It is to be understood that the invention is not limited to the specific embodiment herein illustrated and described, but may be used in other ways uu'thout departure from its spirit as defined by the following claims.

I claim:

1. In a fuel cell control device, a fuel cell, means for supplying oxidant and fuel under pressure to said cell, a discharge conduit for removing the products of oxidation and excess fuel from said cell, a heat exchanger connected to said conduit for receiving and for cooling said discharge products, a separator through which the cooled products are directed for removing the liquid products of oxidation from the excess fuel, a pump receiving the fuel from the separator for returning the excess fuel to the fuel supply means, a bypass for the fuel around the heat exchanger and valve means for controlling the amount of fuel bypassing the heat exchanger.

2. A device as in claim 1 in which the valve means is responsive to fuel cell electrolyte level.

3. A device as in claim 1 in which the cell has an electrolyte level sensing mean-s and the valve means is responsive to said sensing means.

4. A device as in claim 1 in which there is a second bypass, said second bypass extending around the pump, and a control valve in said second bypass to control the amount of fuel returned to the fuel supply means by controlling the amount of fuel recircling the pump.

5. A device as in claim 4 in which said control valve is responsive to cell temperature.

6. A device as in claim 4 in which said cell has a temperature sensing means and said control valve is movable in response to the temperature sensing means.

7. In a fuel cell control device, a fuel cell, means for supplying oxygen and hydrogen under pressure to said cell, a discharge conduit for the exhaust products including excess hydrogen and water vapor from said cell, a radiator for cooling the exhaust products to condense at -least a part of the water, means for separating the excess hydrogen and water vapor from the liquid water and returning the hydrogen and water vapor to the hydrogen supply means, a bypass around said radiator and valve means for controlling the flow of exhaust products around said radiator.

'8. A device as in claim 7 in which the valve means is responsive to electrolyte level changes in the cell.

9. A device as in claim 7 in which the cell has an electrolyte level sensing device and the valve means is moved to control the flow of exhaust products in response to said electrolyte level sensing device.

' 10. A device as in claim 7 in which there is another bypass around the ptunp, a control valve in said another bypass, and temperature sensing means in the cell for controlling said control valve.

References Cited by the Examiner UNITED STATES PATENTS JOHN H. MACK, Primary Examiner.


Patent Citations
Cited PatentFiling datePublication dateApplicantTitle
US2384463 *Dec 6, 1938Sep 11, 1945Gunn RossFuel cell
US2901524 *Apr 2, 1956Aug 25, 1959Consolidation Coal CoMethod for generating electrical energy from electrochemical combustion of fuel gases
US3002039 *Apr 7, 1960Sep 26, 1961Nat Res DevElectrical batteries
US3014976 *Feb 29, 1960Dec 26, 1961Gen ElectricFuel cell system with means for prevention of damage by differential gas pressures
US3080442 *Dec 30, 1957Mar 5, 1963Richard H HobertApparatus and process for the conversion of heat to electricity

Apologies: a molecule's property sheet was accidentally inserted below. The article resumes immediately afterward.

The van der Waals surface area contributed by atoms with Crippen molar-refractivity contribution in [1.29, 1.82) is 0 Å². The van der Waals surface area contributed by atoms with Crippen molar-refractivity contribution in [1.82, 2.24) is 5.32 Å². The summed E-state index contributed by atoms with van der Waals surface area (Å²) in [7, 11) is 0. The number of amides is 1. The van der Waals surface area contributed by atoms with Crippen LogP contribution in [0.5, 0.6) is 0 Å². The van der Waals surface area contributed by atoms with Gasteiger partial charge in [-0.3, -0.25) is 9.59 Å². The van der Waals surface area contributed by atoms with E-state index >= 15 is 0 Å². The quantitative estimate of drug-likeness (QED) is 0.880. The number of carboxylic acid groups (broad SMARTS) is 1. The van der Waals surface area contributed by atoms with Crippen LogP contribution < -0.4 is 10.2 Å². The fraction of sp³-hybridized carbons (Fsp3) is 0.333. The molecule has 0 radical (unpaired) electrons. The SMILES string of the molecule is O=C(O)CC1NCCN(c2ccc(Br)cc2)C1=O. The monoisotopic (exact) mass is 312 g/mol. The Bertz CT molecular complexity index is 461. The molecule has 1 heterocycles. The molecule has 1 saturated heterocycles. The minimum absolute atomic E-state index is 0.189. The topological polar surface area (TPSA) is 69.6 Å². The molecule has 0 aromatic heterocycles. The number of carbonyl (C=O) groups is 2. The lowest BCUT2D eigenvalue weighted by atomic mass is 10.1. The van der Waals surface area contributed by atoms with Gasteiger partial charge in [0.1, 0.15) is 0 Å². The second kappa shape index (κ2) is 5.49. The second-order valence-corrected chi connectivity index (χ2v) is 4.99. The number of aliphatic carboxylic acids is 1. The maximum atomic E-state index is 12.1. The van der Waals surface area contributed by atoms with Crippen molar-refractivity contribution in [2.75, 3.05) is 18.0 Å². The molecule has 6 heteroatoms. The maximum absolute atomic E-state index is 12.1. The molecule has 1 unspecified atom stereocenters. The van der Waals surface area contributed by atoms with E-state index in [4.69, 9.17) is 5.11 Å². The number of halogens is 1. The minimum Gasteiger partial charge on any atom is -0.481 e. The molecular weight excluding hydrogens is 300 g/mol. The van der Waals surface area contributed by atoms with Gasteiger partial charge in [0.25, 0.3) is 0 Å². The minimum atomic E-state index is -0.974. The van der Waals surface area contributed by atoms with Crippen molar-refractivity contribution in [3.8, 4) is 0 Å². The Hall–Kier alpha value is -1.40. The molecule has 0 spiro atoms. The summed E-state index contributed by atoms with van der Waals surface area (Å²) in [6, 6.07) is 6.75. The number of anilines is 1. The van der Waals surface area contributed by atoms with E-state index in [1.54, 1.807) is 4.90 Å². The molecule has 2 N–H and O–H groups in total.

Referenced by
Citing PatentFiling datePublication dateApplicantTitle
US3330699 *Jan 31, 1963Jul 11, 1967Nat Res DevMethod of operating fuel cell containing fused metal hydroxide and carbonate electrolyte
US3336162 *Jul 3, 1963Aug 15, 1967Martin Marietta CorpFuel cell and electrical generator system
US3338747 *Aug 19, 1963Aug 29, 1967Bbc Brown Boveri & CieFuel cell system with pressure pulse generator
US3379572 *Aug 4, 1964Apr 23, 1968United Aircraft CorpMethod and apparatus for limiting the output voltage of a fuel cell
US3453147 *Mar 16, 1966Jul 1, 1969Exxon Research Engineering CoProcess of operating fuel cell with excess naphtha fuel
US3455743 *Feb 1, 1966Jul 15, 1969United Aircraft CorpFuel cell with heat and water vapor removing means
US3897032 *Nov 13, 1973Jul 29, 1975Papst Hermann Ernst RobertMethod for operating airships, particularly by means of hydrocarbon gas or hydrogen
US4192906 *Jul 10, 1978Mar 11, 1980Energy Research CorporationElectrochemical cell operation and system
US4310604 *Jul 14, 1980Jan 12, 1982Energy Research CorporationFuel cell system and temperature control therefore
US4709882 *Nov 25, 1983Dec 1, 1987Lockheed Missiles & Space Company, Inc.Electric propulsion system for aircraft
US6136462 *Feb 20, 1998Oct 24, 2000Aeg Energietechnik GmbhHigh temperature fuel cells with heating of the reaction gas
US7132179Mar 28, 2002Nov 7, 2006Ballard Power Systems Inc.Methods and apparatus for improving the cold starting capability of a fuel cell
US20070072016 *Sep 20, 2006Mar 29, 2007Jean St-PierreMethods and apparatus for improving the cold starting capability of a fuel cell
US20140065501 *Oct 12, 2012Mar 6, 2014Saudi Arabian Oil CompanyNon-catalytic hydrogen generation process for delivery to a hydrodesulfurization unit and a solid oxide fuel cell system combination for auxiliary power unit application
WO2010066442A1 *Dec 11, 2009Jun 17, 2010Ezelleron GmbhFuel cell system with increased operating safety
U.S. Classification429/413, 429/434, 429/450, 429/415, 429/442
International ClassificationH01M8/06, H01M8/04
Cooperative ClassificationY02E60/50, H01M8/04276, H01M8/04014, H01M8/04097, H01M8/04119, H01M8/06
European ClassificationH01M8/04C2B, H01M8/06